Litigation Bias

45 Pages Posted: 6 Apr 2022 Last revised: 6 Nov 2023

See all articles by Adam Eckart

Adam Eckart

Suffolk University Law School

Date Written: 2022

Abstract

There is pervasive litigation bias in law schools. Despite significant interest in transactional law fields among law students, law schools disproportionately teach to the student interested in litigation: litigation-based legal writing assignments outnumber transactional-based ones 19 to 1; litigation-based clinics outnumber transactional ones 9 to 1; and doctrinal classes focus primarily on appellate court cases, often failing to entertain substantive discussion on the creation or content of the documents that led to the dispute. As a result, law school graduates are 44% less prepared for transactional careers than litigation careers.

This article is the first of its kind to highlight the pervasive litigation bias in today’s law school curricula and examine how such bias in the classroom affects the work of lawyers. In particular, this article examines how litigation bias affects many facets of the legal profession, including how litigation-centric licensing exams and rules of professional conduct do not accurately reflect transactional practice; how certain practices are over-reliant on litigation-oriented lawyering; and how litigation-focused pro bono inclinations leave transactional pro bono needs—including those of historically underrepresented communities, incarcerated individuals, and the growing non-profit sector—unmet. Finally, this article offers concrete steps that law schools can take to address litigation bias within the law school.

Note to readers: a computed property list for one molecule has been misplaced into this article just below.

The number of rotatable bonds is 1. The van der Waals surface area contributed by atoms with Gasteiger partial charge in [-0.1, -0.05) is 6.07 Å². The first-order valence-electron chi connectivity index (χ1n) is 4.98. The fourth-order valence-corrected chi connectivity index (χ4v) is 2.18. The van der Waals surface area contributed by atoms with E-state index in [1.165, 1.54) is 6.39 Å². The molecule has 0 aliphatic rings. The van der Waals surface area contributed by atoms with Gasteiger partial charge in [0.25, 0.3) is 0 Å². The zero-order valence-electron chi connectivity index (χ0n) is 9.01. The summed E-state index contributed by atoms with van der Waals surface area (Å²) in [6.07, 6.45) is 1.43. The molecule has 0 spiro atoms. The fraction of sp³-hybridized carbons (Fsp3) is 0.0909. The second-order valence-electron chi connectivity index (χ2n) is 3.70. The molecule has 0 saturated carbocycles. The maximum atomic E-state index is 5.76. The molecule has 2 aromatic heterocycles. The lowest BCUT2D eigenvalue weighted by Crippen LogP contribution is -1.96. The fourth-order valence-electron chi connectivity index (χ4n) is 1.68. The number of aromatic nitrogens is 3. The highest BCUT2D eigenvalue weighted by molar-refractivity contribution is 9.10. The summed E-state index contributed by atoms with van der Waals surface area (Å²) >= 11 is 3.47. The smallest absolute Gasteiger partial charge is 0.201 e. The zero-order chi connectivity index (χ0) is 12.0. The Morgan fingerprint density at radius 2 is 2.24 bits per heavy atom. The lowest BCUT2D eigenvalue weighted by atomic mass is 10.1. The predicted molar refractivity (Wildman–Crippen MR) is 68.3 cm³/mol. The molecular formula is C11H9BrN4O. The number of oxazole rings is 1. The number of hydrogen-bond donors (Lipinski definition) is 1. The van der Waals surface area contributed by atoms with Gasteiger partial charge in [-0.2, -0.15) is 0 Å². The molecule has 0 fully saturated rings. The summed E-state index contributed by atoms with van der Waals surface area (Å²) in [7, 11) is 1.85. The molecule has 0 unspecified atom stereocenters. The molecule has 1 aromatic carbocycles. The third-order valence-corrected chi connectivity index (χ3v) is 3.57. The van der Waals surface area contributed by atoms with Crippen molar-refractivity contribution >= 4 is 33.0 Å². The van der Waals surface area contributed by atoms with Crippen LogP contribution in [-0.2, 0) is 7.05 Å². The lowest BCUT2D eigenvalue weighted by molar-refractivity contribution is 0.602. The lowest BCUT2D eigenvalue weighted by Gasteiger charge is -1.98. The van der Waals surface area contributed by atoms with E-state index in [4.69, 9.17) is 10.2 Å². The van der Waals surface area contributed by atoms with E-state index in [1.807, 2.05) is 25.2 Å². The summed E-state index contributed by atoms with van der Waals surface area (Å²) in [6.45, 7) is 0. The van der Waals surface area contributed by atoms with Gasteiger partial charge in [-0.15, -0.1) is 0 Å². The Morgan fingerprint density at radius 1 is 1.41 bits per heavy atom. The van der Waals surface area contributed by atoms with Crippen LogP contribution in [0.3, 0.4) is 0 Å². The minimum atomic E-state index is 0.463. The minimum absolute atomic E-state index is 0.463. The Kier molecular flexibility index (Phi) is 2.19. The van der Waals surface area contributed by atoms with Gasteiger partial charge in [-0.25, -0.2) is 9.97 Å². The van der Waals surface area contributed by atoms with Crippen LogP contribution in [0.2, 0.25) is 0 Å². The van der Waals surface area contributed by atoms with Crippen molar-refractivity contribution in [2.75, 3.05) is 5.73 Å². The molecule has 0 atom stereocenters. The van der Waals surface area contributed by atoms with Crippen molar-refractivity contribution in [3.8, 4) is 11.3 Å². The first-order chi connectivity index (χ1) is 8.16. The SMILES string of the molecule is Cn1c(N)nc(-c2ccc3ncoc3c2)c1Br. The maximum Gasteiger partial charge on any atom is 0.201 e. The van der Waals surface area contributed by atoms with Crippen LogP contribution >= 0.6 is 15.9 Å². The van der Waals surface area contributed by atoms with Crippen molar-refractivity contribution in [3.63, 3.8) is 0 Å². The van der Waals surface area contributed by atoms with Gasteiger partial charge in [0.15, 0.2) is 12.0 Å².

Keywords: litigation, transaction, transactional, corporate, bias, pedagogy, skills, doctrine, Langdell, clinic, legal writing, assignments, legal education, law schools, curriculum

Suggested Citation

Eckart, Adam, Litigation Bias ( 2022). 101 Oregon Law Review 51 (2022), Suffolk University Law School Research Paper No. 22-5, Available at SSRN: https://ssrn.com/abstract=4065819

Adam Eckart (Contact Author)

Suffolk University Law School ( email )

120 Tremont Street
Boston, MA 02108-4977
United States

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